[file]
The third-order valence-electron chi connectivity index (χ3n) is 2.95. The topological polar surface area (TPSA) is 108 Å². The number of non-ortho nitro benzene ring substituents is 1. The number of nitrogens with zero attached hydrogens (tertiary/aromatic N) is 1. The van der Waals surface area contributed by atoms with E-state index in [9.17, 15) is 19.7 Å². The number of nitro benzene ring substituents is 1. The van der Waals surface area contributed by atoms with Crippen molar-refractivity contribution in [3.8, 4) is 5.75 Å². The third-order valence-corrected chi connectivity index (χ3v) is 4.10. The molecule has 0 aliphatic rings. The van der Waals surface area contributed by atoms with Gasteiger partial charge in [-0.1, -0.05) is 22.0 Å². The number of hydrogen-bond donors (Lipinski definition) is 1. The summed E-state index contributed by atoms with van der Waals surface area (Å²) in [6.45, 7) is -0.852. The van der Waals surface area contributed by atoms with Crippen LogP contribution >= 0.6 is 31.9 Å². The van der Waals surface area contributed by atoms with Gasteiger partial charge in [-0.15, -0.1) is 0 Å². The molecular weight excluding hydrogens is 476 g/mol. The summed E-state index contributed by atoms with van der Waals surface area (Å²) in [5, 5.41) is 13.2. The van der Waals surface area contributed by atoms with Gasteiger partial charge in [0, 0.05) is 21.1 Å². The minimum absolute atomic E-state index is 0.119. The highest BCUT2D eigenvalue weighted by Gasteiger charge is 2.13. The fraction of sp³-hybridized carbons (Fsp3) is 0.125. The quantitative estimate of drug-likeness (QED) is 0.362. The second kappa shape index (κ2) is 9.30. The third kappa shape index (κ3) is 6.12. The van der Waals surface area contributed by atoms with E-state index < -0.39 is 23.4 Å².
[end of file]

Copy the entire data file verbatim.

The third-order valence-electron chi connectivity index (χ3n) is 2.95. The topological polar surface area (TPSA) is 108 Å². The number of non-ortho nitro benzene ring substituents is 1. The number of nitrogens with zero attached hydrogens (tertiary/aromatic N) is 1. The van der Waals surface area contributed by atoms with E-state index in [9.17, 15) is 19.7 Å². The number of nitro benzene ring substituents is 1. The van der Waals surface area contributed by atoms with Crippen molar-refractivity contribution in [3.8, 4) is 5.75 Å². The third-order valence-corrected chi connectivity index (χ3v) is 4.10. The molecule has 0 aliphatic rings. The van der Waals surface area contributed by atoms with Gasteiger partial charge in [-0.1, -0.05) is 22.0 Å². The number of hydrogen-bond donors (Lipinski definition) is 1. The summed E-state index contributed by atoms with van der Waals surface area (Å²) in [6.45, 7) is -0.852. The van der Waals surface area contributed by atoms with Crippen LogP contribution >= 0.6 is 31.9 Å². The van der Waals surface area contributed by atoms with Gasteiger partial charge in [-0.15, -0.1) is 0 Å². The molecular weight excluding hydrogens is 476 g/mol. The summed E-state index contributed by atoms with van der Waals surface area (Å²) in [5, 5.41) is 13.2. The van der Waals surface area contributed by atoms with Gasteiger partial charge in [0, 0.05) is 21.1 Å². The minimum absolute atomic E-state index is 0.119. The highest BCUT2D eigenvalue weighted by Gasteiger charge is 2.13. The fraction of sp³-hybridized carbons (Fsp3) is 0.125. The quantitative estimate of drug-likeness (QED) is 0.362. The second kappa shape index (κ2) is 9.30. The third kappa shape index (κ3) is 6.12. The van der Waals surface area contributed by atoms with E-state index < -0.39 is 23.4 Å².